Much love, and Merry Christmas!
– Em

p.s. I’ll try to post photos this week. I’m too lazy to move them onto my computer right now.

p.p.s. This is my favorite Christmas song right now.

 

Livin'

Advertisements

4 thoughts on “A Dirty Dozen

  1. Hi Girl, loved the update.
    Adventrue always has a beginning and an end. Otherwise you could not start the next adventure.
    Looking forward to hearing the stories when I see you at Christmas.
    Love ya

  2. HI Beauty Babe in Far away Political Land of D.C. I really like this new phraise :
    If at first you don’t succeed, try, try again. Then quit. There is no point in being a damn fool about it.
    That prettty much sums up my efforts at my major remodel that’s been going on here for some months now! I am about to start a new list (trying again) of incompleted idtems so hopefully will have more things done by time you arrive for Christmas. Keep Safe : Love Gpa Z

  3. Emily, We’ve enjoyed your blog. You are such a creative writer. Because of his bronchitis Grampa Dan couldn’t read them for a period of time – it made him laugh so hard that it set off a coughing spell. He’s better now after about 10 weeks.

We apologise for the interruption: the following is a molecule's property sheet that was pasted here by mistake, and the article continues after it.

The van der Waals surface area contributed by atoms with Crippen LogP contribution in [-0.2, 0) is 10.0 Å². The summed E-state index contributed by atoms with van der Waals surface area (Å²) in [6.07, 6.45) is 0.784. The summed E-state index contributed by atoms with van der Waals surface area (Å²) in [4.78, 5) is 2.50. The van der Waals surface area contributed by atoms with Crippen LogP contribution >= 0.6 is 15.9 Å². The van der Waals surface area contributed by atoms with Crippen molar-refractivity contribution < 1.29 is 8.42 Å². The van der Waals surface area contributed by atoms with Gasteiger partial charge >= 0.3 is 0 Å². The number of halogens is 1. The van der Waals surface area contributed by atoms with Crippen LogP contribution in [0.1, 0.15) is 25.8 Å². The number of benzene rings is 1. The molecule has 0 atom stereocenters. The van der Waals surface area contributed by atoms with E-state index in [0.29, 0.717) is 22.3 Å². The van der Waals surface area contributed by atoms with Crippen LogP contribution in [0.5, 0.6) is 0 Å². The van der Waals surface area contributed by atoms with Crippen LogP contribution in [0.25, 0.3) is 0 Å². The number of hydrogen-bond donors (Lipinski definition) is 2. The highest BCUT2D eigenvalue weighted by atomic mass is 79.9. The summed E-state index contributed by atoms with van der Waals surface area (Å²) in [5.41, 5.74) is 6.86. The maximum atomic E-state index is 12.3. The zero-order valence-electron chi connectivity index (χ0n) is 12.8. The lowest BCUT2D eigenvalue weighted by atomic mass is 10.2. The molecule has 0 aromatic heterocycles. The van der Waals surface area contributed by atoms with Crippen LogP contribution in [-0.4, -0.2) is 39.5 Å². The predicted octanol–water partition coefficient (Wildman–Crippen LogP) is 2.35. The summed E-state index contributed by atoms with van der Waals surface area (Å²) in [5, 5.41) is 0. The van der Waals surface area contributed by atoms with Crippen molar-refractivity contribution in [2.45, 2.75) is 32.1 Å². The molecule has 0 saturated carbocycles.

Have a great Christmas with your family.
    Love,
    Gramma Helen

  4. Ok girl! I started giggling in class at the sunday school portion of this post and then made eye contact with Emma across the room – I actually had to stop reading and do deep breathing so I didn’t dissolve into giggles right then and there and get kicked out of class. You TRULY have a gift of wit in written word!

Questions, Comments, Replies or Discussion?

Fill in your details below or click an icon to log in:

WordPress.com Logo

You are commenting using your WordPress.com account. Log Out / Change )

Twitter picture

You are commenting using your Twitter account. Log Out / Change )

Facebook photo

You are commenting using your Facebook account. Log Out / Change )

Google+ photo

You are commenting using your Google+ account. Log Out / Change )

Connecting to %s